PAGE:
Treasury promises ‘right regulatory balance’ for small IFAs

Treasury promises ‘right regulatory balance’ for small IFAs

Harriet Baldwin, economic secretary to HM Treasury, has said the Financial Advice Market Review is addressing how to get the right regulatory balance for smaller firms.

In October this year, the Financial Conduct Authority and HM Treasury launched the Financial Advice Market Review, which was designed to explore what can be done to improve customers’ access to financial advice.

Today (1 March) in the House of Commons Ms Baldwin responded to a question from Conservative MP for North Warwickshire Craig Tracey.

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Mr Tracey asked: “Can the minister advise what steps are being taken to ensure that regulation applied to small high street financial advisers and insurance brokers is both fair and proportionate given the service they provide?”

In response, Ms Baldwin said: “We have launched something called the Financial Advice Market Review (FAMR), which will be reporting around the time of the Budget.

“We will be looking at how to make financial advice more affordable and more available, but also how to get the right regulatory balance for smaller firms.”

Richard Ross, chartered financial planner and wealth manager at Chadwick’s, said the Retail Distribution Review had been a success in terms of improving adviser skills and encouraged the evolution of stronger business models that are less dependent on opportunistic sales.

Back at the start of 2013 RDR raised qualification requirements for investment advisers and required advisers to agree remuneration with their clients.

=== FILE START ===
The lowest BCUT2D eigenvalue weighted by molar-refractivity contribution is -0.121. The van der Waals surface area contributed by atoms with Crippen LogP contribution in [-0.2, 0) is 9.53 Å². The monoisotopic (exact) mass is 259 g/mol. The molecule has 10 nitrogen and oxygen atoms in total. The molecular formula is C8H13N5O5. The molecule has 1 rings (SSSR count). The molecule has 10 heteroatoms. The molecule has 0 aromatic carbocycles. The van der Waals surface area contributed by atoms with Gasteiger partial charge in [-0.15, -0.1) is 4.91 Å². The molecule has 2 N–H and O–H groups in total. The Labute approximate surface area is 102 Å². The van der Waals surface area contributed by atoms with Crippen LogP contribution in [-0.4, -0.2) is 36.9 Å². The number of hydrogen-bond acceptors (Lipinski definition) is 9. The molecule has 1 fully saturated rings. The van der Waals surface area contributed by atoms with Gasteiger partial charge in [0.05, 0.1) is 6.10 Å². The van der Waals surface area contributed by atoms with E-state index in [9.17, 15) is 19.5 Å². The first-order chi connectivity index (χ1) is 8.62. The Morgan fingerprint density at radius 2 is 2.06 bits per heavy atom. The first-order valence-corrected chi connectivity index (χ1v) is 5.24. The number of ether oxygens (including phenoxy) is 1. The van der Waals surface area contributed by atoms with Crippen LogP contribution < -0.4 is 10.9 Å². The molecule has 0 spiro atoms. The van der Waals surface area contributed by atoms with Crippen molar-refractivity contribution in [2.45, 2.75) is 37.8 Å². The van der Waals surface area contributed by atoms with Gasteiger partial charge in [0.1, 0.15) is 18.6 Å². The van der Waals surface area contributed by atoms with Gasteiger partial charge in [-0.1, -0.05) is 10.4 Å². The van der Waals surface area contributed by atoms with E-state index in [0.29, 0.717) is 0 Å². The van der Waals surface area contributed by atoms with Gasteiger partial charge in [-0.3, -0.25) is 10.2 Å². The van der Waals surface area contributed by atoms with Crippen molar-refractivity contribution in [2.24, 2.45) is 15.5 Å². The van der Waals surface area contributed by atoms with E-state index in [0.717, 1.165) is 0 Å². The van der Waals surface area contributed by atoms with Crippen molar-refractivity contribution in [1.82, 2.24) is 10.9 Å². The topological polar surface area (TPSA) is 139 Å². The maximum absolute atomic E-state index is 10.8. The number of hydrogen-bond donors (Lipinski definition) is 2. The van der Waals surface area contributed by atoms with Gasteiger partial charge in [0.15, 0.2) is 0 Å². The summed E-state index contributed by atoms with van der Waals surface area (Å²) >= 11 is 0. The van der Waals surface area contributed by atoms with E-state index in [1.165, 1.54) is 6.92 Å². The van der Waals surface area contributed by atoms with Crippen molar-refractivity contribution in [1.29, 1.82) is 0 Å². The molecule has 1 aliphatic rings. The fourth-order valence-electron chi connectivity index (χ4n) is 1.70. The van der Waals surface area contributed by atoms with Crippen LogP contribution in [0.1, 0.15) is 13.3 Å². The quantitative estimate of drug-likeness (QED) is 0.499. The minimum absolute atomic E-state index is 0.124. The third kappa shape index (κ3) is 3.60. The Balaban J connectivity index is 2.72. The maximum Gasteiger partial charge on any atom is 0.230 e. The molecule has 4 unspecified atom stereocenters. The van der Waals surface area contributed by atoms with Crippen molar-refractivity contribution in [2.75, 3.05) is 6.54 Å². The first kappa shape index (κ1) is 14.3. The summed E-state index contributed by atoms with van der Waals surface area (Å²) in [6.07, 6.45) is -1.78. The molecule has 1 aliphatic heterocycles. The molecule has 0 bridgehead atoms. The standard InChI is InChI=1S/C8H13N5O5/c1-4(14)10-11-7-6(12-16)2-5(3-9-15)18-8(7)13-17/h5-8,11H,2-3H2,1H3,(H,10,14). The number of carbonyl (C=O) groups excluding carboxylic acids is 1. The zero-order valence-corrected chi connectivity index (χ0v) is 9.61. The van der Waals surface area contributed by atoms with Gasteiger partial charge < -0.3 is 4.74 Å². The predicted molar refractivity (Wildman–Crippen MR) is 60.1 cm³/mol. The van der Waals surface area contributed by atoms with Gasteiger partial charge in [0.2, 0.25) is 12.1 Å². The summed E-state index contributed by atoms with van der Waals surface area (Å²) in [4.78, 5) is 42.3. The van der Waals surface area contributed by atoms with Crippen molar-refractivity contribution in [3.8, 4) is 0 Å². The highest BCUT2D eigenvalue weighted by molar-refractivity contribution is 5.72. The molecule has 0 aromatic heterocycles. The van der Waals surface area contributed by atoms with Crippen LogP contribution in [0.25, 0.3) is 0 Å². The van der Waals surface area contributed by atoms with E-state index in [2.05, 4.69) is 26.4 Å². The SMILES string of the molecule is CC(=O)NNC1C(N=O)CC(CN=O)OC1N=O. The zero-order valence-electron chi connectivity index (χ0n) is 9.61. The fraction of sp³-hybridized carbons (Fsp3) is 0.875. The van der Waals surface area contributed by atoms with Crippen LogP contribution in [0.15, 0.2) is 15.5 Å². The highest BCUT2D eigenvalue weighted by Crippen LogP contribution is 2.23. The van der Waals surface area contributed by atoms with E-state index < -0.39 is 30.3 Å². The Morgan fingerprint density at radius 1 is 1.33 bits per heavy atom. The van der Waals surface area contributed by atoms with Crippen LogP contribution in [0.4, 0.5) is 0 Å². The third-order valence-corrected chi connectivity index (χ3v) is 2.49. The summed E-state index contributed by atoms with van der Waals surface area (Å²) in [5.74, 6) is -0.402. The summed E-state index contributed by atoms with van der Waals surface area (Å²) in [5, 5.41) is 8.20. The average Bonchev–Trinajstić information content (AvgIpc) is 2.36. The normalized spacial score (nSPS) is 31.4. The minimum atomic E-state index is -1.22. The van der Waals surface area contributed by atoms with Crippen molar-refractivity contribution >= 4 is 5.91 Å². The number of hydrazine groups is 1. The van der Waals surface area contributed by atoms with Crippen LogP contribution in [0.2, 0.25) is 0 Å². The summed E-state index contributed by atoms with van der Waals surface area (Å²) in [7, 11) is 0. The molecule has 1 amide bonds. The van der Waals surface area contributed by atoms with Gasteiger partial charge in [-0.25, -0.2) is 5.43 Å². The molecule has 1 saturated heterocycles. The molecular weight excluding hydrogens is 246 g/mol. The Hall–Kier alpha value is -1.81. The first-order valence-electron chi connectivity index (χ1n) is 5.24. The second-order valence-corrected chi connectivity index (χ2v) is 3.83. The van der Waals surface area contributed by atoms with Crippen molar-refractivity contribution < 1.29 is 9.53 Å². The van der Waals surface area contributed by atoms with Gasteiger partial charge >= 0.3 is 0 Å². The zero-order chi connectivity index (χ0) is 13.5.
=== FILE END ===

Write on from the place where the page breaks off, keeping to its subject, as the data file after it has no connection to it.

But Mr Ross said the RDR has also made advice too expensive for large swathes of the population.

Mr Ross said: “If the FAMR takes into consideration the considerable reduction in risk that has resulted from RDR and reduces the regulatory burden to reflect this it is to be welcomed and will make universal advice provision more achievable.

“However, Harriet Baldwin’s comments seem at odds with ‘expert panel’ FAMR member Sue Lewis’s comments from two weeks ago, which suggested regulation was inherently a good thing.

“I feel this is an unhelpful starting point as it implies the review has taken this as a given. Any critical analysis of the effects of regulation will conclude that its success is at best mixed.”

He added although he was heartened by Ms Baldwin’s comments in isolation, taken as part of a wider narrative around the Financial Advice Market Review he was not expecting substantive change.

At the start of this year Tracey McDermott, acting chief executive of the FCA, told the BBC the regulator would not rule out a return for ‘some element of commission’ as part of the FAMR.

FAMR expert panel member Sue Lewis later said Ms McDermott did not mean commission was definitely back on the table for the regulator.